Family Feud

There are a great many rivalries in College Football that lend to the unique passion of the game. Sibling Rivalry may be at the top of the list. For those with older brothers and sisters -you know there is nothing more satisfying then a win against your brother or sister. Cat v Tiger in the Brotherly Brawl.

Life will be a bit simpler this weekend for Paul and Amy Coffman, as it's only one game that they will have to travel to ... and it can be in the same car.

For the only time this season, sons Chase and Carson will be at the same stadium for a Saturday of football.

Chase is the premier tight end of the Missouri Tigers; Carson is the backup quarterback of the Kansas State Wildcats. Those teams play Saturday at Bill Snyder Family Stadium starting at 11:30 a.m.

The Carson brothers, Chase a junior and Carson a freshman, are still best of buds calling each other at least once a week.

"We talk football, but a lot of it is just what's going on in our lives," said Chase. While the players are Wildcat - Tiger rivals, Chase said he didn't rub it in last year when Mizzou blistered K-State 41-21, thanks, in part, to his own six catches for 75 yards and a touchdown.

"I didn't rub it in the last time. I'm not like that," Chase said. "But I know he had friends that did."

Coffman has 47 catches this season with seven touchdowns for the 9-1 and No. 6 ranked Tigers. Little brother Carson has played in three games as Freeman's backup.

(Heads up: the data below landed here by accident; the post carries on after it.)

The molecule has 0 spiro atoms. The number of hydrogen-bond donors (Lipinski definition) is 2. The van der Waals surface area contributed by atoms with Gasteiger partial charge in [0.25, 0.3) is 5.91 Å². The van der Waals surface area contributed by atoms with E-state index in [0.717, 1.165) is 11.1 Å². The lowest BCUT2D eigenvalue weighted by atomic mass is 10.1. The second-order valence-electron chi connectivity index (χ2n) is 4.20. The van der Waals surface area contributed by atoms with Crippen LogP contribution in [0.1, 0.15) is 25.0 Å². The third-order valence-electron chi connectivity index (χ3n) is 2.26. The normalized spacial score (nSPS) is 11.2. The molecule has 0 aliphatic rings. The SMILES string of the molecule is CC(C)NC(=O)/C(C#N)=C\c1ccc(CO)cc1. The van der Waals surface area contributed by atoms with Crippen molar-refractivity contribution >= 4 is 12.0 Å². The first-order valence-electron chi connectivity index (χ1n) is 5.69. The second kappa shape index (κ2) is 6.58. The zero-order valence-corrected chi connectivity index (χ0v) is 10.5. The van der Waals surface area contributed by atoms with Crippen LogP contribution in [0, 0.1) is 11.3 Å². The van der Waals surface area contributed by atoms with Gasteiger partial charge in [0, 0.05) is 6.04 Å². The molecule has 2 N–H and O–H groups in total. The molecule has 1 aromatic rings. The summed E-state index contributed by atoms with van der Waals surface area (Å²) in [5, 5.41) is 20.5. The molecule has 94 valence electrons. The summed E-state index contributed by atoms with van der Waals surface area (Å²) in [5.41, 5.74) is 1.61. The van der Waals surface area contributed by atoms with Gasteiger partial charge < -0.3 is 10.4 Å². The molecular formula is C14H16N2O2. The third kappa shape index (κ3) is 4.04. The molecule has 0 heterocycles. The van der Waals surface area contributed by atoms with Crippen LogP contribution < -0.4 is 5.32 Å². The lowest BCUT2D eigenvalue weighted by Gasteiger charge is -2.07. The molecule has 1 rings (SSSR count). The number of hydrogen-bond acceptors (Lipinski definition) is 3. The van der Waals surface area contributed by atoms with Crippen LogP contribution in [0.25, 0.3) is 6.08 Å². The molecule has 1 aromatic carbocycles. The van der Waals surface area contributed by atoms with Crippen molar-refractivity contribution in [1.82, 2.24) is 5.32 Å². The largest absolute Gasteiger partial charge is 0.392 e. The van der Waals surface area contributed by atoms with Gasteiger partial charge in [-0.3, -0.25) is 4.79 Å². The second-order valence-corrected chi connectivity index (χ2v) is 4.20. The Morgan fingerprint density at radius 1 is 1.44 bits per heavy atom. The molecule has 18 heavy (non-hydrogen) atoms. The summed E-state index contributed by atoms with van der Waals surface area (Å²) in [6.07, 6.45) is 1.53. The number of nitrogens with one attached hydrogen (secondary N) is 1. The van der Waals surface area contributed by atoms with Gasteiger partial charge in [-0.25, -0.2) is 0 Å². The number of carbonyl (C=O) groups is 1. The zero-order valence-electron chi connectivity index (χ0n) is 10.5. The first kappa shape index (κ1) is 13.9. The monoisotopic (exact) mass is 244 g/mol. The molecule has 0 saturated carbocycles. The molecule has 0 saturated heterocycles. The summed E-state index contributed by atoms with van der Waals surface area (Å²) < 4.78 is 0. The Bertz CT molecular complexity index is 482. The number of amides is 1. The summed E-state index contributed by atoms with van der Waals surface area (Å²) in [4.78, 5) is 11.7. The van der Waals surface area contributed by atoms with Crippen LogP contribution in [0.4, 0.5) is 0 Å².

He's not a starter yet, but his big brother thinks he has that kind of talent.

"Carson has always been a competitor. He's not going to shy away from competition," said the 6-foot-6, 245-pound all-Big 12 tight end candidate for the Tigers. "Josh (Freeman) is a great quarterback, so it's going to be a challenge, but I know Carson will work to get the job."

Chase knows, because he saw Carson at work at Missouri's Raymore-Peculiar High School, where he passed for 3,196 yards and 42 touchdowns leading his club to consecutive unbeaten Class 5A state championships.

"I'd like to see him (Carson) win the job," Coffman said. "I just know that Carson has a lot of potential, is smart, has a good arm and makes good decisions. I hope he gets a chance."

Parenting the Coffman boys have been Paul and Amy, with dad being the former tight end with Kansas State (1975-77) and later reaching stardom with the Green Bay Packers.

"I have never seen Kansas State films, but at times he pulls out his NFL highlight film," Chase said. Giving a slight smile, he added, "He was pretty good."

While Chase went to Columbia to make his own mark, Carson is playing were dad played.

"My dad has obviously left a legacy to follow," Carson said. "It's a neat experience for me."

When in college, the elder Coffman and KSU all-American Gary Spani were best of buddies. Today, son Carson is playing football for the Wildcats, while Spani's daughter, Shalin, is a member of the K-State basketball team.

As for advise from dad tight end to son tight end, Chase said, "Always work hard. Go 100 percent. Even if you do something wrong, people will notice how hard you're trying."

While wanting a Wildcat victory, Carson did say, "I want to see him (Chase) do well. Even when they come here, I want to see him do well."

While the Tigers are the big favorites, Carson did offer these fighting words: "I wouldn't be surprised if we get up early, we can beat them."

Purple Pride Top Stories